The food is brought to the trenches, large portions and many cigarettes. The enemy is weakening. In the battles between the 10th and 12th of March, I estimate we took 5, Hun prisoners, and 25 machine guns. I counted them myself. If the Hun tries to show off its power, our guns mow him down. We have no doubt that the heroism of our King will eventually be crowned with success and glory. But nobody can tell us how long the war will yet last. What will be, will be. Since the middle of April I have been staying in Vilayat again.
Three bullet wounds, worse than last time. That is why I have not written in all this time. I hear that it is rumoured that I was killed. Fortune-tellers across the country claim that they know what happens in places thousands of miles from India. It is deception and a swindle. When I left, I gave my father and brother good advice.
If disaster should befall us, then the commanding officer will personally inform the family. Only he speaks the truth. How could my family listen to the words of Godless men and needlessly take on expenses for my burial rite? In this way the enemy will defeat us. It is almost as if somebody went to them and convinced them that a dog had bitten off their ears. Instead of inspecting their wounds, they chased after the dog. Like fools. Yesterday was the most beautiful day of my life.
The King visited us and he pinned the highest medal of honour on the chest of one of our ranks. The Victoria Cross, for events that took place near Ypres. I had been taken away wounded from the fighting only days before, for which I praise the Gods. Our division, or what remains of it, received the order on April 24th to leave for Ypres immediately. A march of more than a day from Neuve-Chapelle, with heavy packs over muddy roads.
The soldiers had only just arrived when they had to take part in a joint offensive. They did not stand a chance. In the very first few seconds hundreds of men died. They fell like flies, and it is incredible that the Gods permit such a thing. The worst was still to come. Some type of gas came out of them, and it was pushed by the north-easterly wind towards our positions. It was the second time that the Hun used this demonic means. Our soldiers knew that they had to soak their turbans in urine and hold them to their mouths.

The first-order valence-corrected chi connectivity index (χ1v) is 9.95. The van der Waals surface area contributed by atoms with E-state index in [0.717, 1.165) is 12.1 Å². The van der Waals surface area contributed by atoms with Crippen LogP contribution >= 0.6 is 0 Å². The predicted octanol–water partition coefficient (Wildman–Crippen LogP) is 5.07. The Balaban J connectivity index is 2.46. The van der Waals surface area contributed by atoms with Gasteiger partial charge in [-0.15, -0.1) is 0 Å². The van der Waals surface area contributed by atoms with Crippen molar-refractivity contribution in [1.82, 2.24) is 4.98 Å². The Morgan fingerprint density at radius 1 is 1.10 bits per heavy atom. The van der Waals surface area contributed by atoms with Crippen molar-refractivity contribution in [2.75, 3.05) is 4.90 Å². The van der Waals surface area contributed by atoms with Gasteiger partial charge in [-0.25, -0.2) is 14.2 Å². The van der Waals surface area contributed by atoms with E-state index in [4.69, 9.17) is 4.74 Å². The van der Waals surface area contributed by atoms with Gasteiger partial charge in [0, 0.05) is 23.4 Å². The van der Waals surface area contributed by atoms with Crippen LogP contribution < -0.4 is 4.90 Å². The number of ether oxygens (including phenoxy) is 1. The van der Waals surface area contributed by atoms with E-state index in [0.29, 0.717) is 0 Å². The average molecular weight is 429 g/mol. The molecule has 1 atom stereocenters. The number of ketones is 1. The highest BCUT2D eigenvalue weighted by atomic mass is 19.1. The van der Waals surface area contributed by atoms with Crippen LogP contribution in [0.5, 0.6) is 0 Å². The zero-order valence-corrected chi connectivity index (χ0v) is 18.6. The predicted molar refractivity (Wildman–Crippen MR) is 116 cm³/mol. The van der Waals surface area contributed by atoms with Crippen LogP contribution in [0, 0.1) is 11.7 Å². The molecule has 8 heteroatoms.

But did it help? Those who survived it, said it was worse than all of the torment described in the Ramayana. The gas strikes like lightning and sets your whole body on fire. A lean, hardened Pashtun with a long record of service. He spoke courage into his troops and promised that they would return to the trenches after dark. The Jemadar brought them to safety. Despite his injuries, he risked his life by returning to the battlefield over and over again to rescue eight British and Indian officers. He sat in a wheelchair but insisted on standing to attention to receive the cross.
And then to think that the great King-emperor should shake my hand and commend me… I am his child. Any request he should make would be honoured. The Jemadar has no sons for whom to ask military rank for. In the night of the 2nd to the 3rd of March, he left with ten or so soldiers from the region he was born in. Defected to the Hun. The brother of the war hero is a traitor, it is almost unbelievable. Some think that it was due to his faith. The Hun fights alongside the Ottoman sultan, the caliph of Islam.
He calls all Muslims on earth to jihad against the Angrez and the Francisi. Could that be why Mir Mast did the unthinkable? Some claim that he admired the Hun for their superior weapons. I bet he has his own Mauser by now. The Jemadar did not ask for any of his relatives to be promoted.
As a true hero he only thought of the interests of the Indian Army and asked the king to no longer send injured men back to the trenches. The doctors say that I can soon leave to return to Hindustan. I cannot wait: finally I will see my beloved land again. But I have become a different man, my eyes have opened since I arrived in Europe. The people here lead an easy, comfortable life thanks to the education that both men and women have enjoyed. Here rich and poor, high and low, all attend church together: there are no distinctions drawn.
And the very best thing is that a man chooses his wife, and a woman her husband, and in doing so many difficulties are avoided. I have entirely revised my old outlooks.
It pains me to think of all the knowledge that I allowed to pass me by. I have missed my chance to learn and am now too old. If God gives me children, I will organize their lives according to new ideas.